• October 27, 2023

Kimberly Burns Injured in Truck Accident in Harris County, TX

Harris County, TX — October 14, 2023, Kimberly Burns was injured following a commercial truck accident at around 5:09 a.m. along Bay Area Boulevard.

Authorities said in preliminary statements on the crash that it happened in the area of the Bay Area and Choate Road intersection.

According to officials, 42-year-old Kimberly Eshawn Burns was in a Toyota Avalon going northbound along Bay Area Boulevard. Up ahead, authorities say that a tractor-trailer was pulling off a driveway in an attempt to make a u-turn and go southbound. While turning, the truck went across northbound lanes, and Burns's Toyota crashed into the side of the truck.

Kimberly Burns Injured in Truck Accident in Harris County, TX

As a result of the accident, Burns had what were described as incapacitating injuries. There were no other confirmed injuries. Authorities did not list any particular factors contributing to the crash, but they say the truck driver claimed "she did not observe any vehicle behind her" prior to attempting the u-turn. So why was that?

Early in the morning, visibility can certainly be an issue. But short of the victim's headlights not being on, that shouldn't really be a problem for any reasonably prudent professional driver. Now, authorities did not specify if the victim's headlights were on, but they generally only point out if they're off when they should be on. I wish they would include some sort of "Yes/No" designation like they do with seatbelts. That may seem like an innocuous detail to leave out, but believe it or not, it's caused problems before.

I litigated a case against a trucking company a while back where, much like is described here, a truck driver turned in front of a driver and caused a serious wreck. As things proceeded, we were shocked when the insurance company began claiming our client's headlights weren't on leading up to the crash. That just didn't make any sense, but things only became more baffling as we looked into these claims.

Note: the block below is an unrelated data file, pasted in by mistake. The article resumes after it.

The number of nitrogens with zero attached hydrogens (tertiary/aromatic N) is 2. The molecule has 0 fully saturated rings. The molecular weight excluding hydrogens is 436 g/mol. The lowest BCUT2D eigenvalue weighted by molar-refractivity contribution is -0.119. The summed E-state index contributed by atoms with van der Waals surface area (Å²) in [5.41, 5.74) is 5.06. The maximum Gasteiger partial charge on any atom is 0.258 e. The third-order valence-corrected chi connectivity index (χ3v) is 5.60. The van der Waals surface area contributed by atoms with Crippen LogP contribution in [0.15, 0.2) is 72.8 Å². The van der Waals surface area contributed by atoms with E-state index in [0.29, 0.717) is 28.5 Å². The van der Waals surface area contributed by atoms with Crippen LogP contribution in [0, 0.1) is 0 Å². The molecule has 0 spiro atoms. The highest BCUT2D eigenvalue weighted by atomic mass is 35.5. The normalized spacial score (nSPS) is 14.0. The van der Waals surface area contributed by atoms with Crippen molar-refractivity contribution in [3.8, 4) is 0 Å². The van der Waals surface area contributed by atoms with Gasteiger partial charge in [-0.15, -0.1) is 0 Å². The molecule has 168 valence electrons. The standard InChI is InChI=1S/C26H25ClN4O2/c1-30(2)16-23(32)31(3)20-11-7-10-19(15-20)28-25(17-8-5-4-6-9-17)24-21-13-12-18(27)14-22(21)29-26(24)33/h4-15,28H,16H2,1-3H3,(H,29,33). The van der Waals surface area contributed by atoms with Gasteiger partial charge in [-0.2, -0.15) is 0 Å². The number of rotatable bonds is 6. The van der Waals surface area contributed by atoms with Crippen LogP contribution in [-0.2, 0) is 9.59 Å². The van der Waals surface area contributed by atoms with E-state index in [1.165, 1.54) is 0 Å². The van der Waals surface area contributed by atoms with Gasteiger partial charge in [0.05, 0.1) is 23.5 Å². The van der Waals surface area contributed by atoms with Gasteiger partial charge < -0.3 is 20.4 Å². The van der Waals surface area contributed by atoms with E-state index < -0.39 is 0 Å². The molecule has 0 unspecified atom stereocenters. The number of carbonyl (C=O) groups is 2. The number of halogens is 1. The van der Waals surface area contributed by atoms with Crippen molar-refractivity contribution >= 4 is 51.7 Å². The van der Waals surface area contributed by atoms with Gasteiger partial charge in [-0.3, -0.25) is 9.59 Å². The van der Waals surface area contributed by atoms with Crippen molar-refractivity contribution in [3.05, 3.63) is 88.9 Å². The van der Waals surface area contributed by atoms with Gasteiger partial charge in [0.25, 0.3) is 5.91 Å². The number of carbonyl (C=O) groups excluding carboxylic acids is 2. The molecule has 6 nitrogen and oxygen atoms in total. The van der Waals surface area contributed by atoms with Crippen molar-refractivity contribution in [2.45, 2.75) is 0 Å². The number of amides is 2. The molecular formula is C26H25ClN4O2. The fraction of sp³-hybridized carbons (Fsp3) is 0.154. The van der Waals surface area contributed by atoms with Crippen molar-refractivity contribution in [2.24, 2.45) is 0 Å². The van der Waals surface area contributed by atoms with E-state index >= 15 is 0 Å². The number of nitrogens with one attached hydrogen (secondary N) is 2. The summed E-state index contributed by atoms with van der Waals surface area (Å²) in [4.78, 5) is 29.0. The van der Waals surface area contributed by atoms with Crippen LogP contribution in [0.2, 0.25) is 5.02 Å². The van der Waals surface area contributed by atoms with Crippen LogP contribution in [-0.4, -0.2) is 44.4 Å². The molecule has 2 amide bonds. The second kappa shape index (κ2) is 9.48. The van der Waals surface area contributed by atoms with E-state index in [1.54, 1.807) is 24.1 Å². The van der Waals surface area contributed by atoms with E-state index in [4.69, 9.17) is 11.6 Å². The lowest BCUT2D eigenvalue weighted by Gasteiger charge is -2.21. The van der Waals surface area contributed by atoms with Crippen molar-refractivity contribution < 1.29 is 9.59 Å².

At the wreck yard where authorities left the victim's vehicle, we found something shocking. The car had no headlights. Mind you, they weren't broken—they were just gone. On a hunch, we took a look at who had been visiting the yard, and the name of one of the members of the defense team immediately stood out. It turns out they came to the yard with a bag of tools, and they stole the victim's headlights just to make their bogus defense.

To this day, I can't help but shake my head at the audacity of that company to try to pull off something so heinous and underhanded. Moreover, I can't fathom a world in which that company got away with their actions and cheated a family out of the resolution they deserved.

It's stories like those I've found throughout my career that show the importance of knowing every detail about a serious truck wreck, no matter how minor those details may seem. I can only hope authorities here are equally thorough behind the scenes and ensuring they're giving a clearer picture to the people affected by this crash than what little they've released to the public.

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